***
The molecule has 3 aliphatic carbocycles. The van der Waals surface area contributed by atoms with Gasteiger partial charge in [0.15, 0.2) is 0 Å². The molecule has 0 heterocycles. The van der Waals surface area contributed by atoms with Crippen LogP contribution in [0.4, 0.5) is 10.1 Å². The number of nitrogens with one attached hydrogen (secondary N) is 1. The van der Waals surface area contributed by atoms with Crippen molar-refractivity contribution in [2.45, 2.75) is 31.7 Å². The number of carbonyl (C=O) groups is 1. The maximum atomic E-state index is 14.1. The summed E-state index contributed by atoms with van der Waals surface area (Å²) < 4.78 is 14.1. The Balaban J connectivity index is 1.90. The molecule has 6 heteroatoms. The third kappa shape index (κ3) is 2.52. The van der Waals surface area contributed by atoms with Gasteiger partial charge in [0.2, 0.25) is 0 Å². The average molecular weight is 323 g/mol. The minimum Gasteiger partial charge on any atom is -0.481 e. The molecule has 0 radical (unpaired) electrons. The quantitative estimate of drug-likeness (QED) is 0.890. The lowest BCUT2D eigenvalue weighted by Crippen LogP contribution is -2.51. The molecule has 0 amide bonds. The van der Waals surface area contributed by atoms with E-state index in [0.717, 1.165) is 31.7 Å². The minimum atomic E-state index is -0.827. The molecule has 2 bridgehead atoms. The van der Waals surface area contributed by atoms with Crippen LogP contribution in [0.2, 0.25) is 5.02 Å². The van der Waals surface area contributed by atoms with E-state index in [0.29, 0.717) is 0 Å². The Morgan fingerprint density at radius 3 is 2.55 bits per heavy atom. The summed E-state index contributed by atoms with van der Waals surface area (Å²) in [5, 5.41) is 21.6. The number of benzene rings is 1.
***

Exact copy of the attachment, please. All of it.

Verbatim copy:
The molecule has 3 aliphatic carbocycles. The van der Waals surface area contributed by atoms with Gasteiger partial charge in [0.15, 0.2) is 0 Å². The molecule has 0 heterocycles. The van der Waals surface area contributed by atoms with Crippen LogP contribution in [0.4, 0.5) is 10.1 Å². The number of nitrogens with one attached hydrogen (secondary N) is 1. The van der Waals surface area contributed by atoms with Crippen molar-refractivity contribution in [2.45, 2.75) is 31.7 Å². The number of carbonyl (C=O) groups is 1. The maximum atomic E-state index is 14.1. The summed E-state index contributed by atoms with van der Waals surface area (Å²) < 4.78 is 14.1. The Balaban J connectivity index is 1.90. The molecule has 6 heteroatoms. The third kappa shape index (κ3) is 2.52. The van der Waals surface area contributed by atoms with Gasteiger partial charge in [0.2, 0.25) is 0 Å². The average molecular weight is 323 g/mol. The minimum Gasteiger partial charge on any atom is -0.481 e. The molecule has 0 radical (unpaired) electrons. The quantitative estimate of drug-likeness (QED) is 0.890. The lowest BCUT2D eigenvalue weighted by Crippen LogP contribution is -2.51. The molecule has 0 amide bonds. The van der Waals surface area contributed by atoms with E-state index in [0.717, 1.165) is 31.7 Å². The minimum atomic E-state index is -0.827. The molecule has 2 bridgehead atoms. The van der Waals surface area contributed by atoms with Crippen LogP contribution in [0.2, 0.25) is 5.02 Å². The van der Waals surface area contributed by atoms with E-state index in [0.29, 0.717) is 0 Å². The Morgan fingerprint density at radius 3 is 2.55 bits per heavy atom. The summed E-state index contributed by atoms with van der Waals surface area (Å²) in [5, 5.41) is 21.6. The number of benzene rings is 1.